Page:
Only weather was worth keeping as trophy rockfish season opens

Bill Burton HC

May 13, 1991|By Bill Burton

GRAYSONVILLE — GRASONVILLE -- It couldn't have been a better morning. The weather was warm, the lack of wind allowed the Chesapeake to lay flat, and waters were just a tad dingy. Ideal.

But where were the fish?

Welcome to Saturday's opener of the bay's trophy rockfis season that lured thousands of anglers in tiny rowboats, large trawlers and yachts, still others in runabouts, charterboats, sportsfishermen rigged with fly bridges and outriggers, and even a clamming dredge that trolled at the Bay Bridge.

Near Gum Thickets, a sailboat trolled under sail, a larger sailboa with sheets furled trolled under power. Many participants obviously were families. Everyone wanted to catch a rock that met the 36-inch legal minimum.

Few did. State Comptroller Louis Goldstein fishing aboard Capt Ed Darwin's charterboat got one at the Bay Bridge that was a hair short, so back it went. So did three others on the craft.

"The fish are there, and I got a couple that were big enough t keep the day before while trolling for blues," said Darwin. "I was marking fish on my meter all day [Saturday], but they wouldn't bite. Maybe they knew."

An unidentified angler out of Chesapeake Beach got 53 1/2 -incher, ounces shy of the 55-pound state record set nearly 20 years ago by Pennsylvanian Eric Shank while trolling at the C&R Buoy between Chesapeake Beach and Tilghman Island. Another of 39 1/2 pounds turned up out of Chesapeake Beach, said Rod and Reel dockmaster Shaker Black.

Harrison's Chesapeake House at Tilghman weighed in a 49-incher of 48 pounds taken by Lurlie Kunkel while fishing Capt. Allen Faulkner's charterboat. Robert Lawrence got a 40-pounder 46 inches on a yellow Nick's Stix Stinger aboard Capt. Bud Harrison's Pleasure Merchant.

Near Point Lookout, about 200 were taken, reported Capt. Bruc Scheible, but only two were keepers. Bill Brenner got a 42-incher of 25 1/2 pounds while working a jig in a chum line.

Only artificial baits are allowed in the season that closes May 27 but it is legal to set up a chum line for blues, then fish it with jigs.

But where are the blues, the big ones that were scattered fro Point Lookout to Chester River only last week? Suddenly, they are as rare as rock of 36 inches or more prompting fears they have left.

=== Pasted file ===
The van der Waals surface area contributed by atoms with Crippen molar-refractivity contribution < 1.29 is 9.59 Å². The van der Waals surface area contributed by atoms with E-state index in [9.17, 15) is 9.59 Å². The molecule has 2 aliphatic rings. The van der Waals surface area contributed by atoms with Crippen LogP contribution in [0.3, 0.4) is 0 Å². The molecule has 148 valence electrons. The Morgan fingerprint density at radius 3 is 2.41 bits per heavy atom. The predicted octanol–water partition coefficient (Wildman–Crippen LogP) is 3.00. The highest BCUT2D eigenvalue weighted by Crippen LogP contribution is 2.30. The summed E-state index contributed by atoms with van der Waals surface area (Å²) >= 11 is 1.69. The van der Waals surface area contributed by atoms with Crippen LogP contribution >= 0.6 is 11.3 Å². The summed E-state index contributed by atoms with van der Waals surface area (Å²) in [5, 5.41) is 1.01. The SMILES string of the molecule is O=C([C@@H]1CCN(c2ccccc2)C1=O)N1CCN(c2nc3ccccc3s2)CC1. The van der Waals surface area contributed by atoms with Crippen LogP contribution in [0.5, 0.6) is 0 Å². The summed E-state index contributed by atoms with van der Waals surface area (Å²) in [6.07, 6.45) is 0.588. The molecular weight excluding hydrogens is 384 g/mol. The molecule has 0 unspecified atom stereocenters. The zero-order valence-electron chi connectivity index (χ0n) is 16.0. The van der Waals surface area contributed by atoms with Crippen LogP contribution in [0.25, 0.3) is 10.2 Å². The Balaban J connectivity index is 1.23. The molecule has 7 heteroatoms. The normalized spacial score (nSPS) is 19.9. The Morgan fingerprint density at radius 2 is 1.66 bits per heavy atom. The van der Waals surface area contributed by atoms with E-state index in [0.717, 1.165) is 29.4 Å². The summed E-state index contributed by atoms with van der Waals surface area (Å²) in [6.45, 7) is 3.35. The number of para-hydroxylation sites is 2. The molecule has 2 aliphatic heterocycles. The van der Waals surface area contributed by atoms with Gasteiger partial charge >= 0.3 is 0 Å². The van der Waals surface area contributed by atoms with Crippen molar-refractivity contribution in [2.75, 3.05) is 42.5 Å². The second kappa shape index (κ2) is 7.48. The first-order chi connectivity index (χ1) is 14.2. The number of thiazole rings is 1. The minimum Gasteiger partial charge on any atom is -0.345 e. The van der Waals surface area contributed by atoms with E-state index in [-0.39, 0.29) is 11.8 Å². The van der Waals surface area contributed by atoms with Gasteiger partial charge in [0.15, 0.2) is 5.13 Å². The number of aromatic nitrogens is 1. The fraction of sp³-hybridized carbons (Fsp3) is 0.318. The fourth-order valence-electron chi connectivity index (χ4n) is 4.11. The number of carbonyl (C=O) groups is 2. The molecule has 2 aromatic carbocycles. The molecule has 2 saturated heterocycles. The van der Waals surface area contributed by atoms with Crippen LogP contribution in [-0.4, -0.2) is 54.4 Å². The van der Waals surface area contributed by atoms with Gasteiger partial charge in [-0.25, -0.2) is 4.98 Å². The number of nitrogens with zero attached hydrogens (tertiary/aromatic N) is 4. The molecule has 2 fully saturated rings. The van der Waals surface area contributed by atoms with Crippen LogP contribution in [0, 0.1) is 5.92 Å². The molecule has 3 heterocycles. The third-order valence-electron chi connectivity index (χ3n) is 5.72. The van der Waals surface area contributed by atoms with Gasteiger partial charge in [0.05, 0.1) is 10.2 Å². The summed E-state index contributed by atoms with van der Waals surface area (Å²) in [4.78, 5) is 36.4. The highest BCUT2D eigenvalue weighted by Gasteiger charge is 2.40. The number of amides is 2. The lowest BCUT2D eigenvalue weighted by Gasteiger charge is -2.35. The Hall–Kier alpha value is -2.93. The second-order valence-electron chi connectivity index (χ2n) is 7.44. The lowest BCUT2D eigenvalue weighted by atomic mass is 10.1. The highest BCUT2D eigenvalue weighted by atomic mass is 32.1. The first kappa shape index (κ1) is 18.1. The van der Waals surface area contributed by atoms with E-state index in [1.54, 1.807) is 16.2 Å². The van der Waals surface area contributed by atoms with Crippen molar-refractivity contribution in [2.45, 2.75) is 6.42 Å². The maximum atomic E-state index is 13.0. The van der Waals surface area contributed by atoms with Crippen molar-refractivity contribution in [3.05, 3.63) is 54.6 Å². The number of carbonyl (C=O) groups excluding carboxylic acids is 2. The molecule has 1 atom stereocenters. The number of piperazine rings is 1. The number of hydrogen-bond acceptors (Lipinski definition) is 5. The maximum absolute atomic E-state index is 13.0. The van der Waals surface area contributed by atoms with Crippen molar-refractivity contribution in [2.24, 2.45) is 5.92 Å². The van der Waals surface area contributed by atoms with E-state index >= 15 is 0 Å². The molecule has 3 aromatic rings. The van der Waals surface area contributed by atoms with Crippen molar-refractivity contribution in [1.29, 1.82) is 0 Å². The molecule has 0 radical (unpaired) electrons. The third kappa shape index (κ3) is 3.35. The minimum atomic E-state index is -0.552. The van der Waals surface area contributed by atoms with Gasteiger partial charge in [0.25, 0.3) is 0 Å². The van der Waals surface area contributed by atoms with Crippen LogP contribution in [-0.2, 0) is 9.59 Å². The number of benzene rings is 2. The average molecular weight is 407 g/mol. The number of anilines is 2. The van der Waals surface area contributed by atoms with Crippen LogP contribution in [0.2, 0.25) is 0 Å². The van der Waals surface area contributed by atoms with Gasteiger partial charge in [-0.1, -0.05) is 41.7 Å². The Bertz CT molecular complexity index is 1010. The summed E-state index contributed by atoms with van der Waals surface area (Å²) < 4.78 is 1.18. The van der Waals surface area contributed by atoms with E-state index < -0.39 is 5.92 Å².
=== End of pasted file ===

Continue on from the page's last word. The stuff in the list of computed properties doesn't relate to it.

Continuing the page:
"Without the rock, we would have been dead," said Capt. Budd Harrison. Of 14 trips he booked for the opener, all but two said they came to try for a trophy rock. Despite the record-tying 22-pounder caught there last Thursday, blues are forgotten.

The rock season also boosted business in tackle shops. Jac Barnhart of Outdoor Sportsman in Essex said business was second only to last October's opener of the fall season. Sean Wasmer checked in a 31-pounder taken on a Huntington Drone spoon; Jim Fisher, a 46-incher of 34 pounds caught on a 21 Tony aboard the Handshake.

Clydes of Lansdowne issued 393 free permits on the day befor the opener alone. One man was kept busy all day writing them out, but many applicants also purchased tackle. In all, Clydes issued 1,500 permits before the opener.

Most of the rock were taken on large spoons or bucktails, an some of the better areas for biggies were the C&R, Silver Ball and Gooses. The Bay Bridge can't be ruled out, nor can Hooper Island Light and Holland Point.

Aboard Capt. Calvert Bregel's MissDemeanor, sons Ross an Mark Bregel, Ed Wenzlaff and I trolled from the Bay Bridge to Gum Thickets, then to Hacketts, and around the Bay Bridge, about 22 miles in all -- and we saw one rock caught aboard the private boat Rags off Brickhouse Bar. We passed about 1,000 boats to see one undersized fish.

The airwaves were filled by gripes of charterboat skippers abou the Department of Natural Resources' alternative fall rockfishing proposal to have an Oct. 12-27 combined charterboat and recreational season. The Striped Bass Advisory Board will meet to hash this out tomorrow night at 6 at Matapeake State Park.

Hopefully, the board will realize it is just an advisory group, an the DNR -- which has the ultimate responsibility of managing the resource -- is obliged to at least offer for consideration an alternative suggestion.

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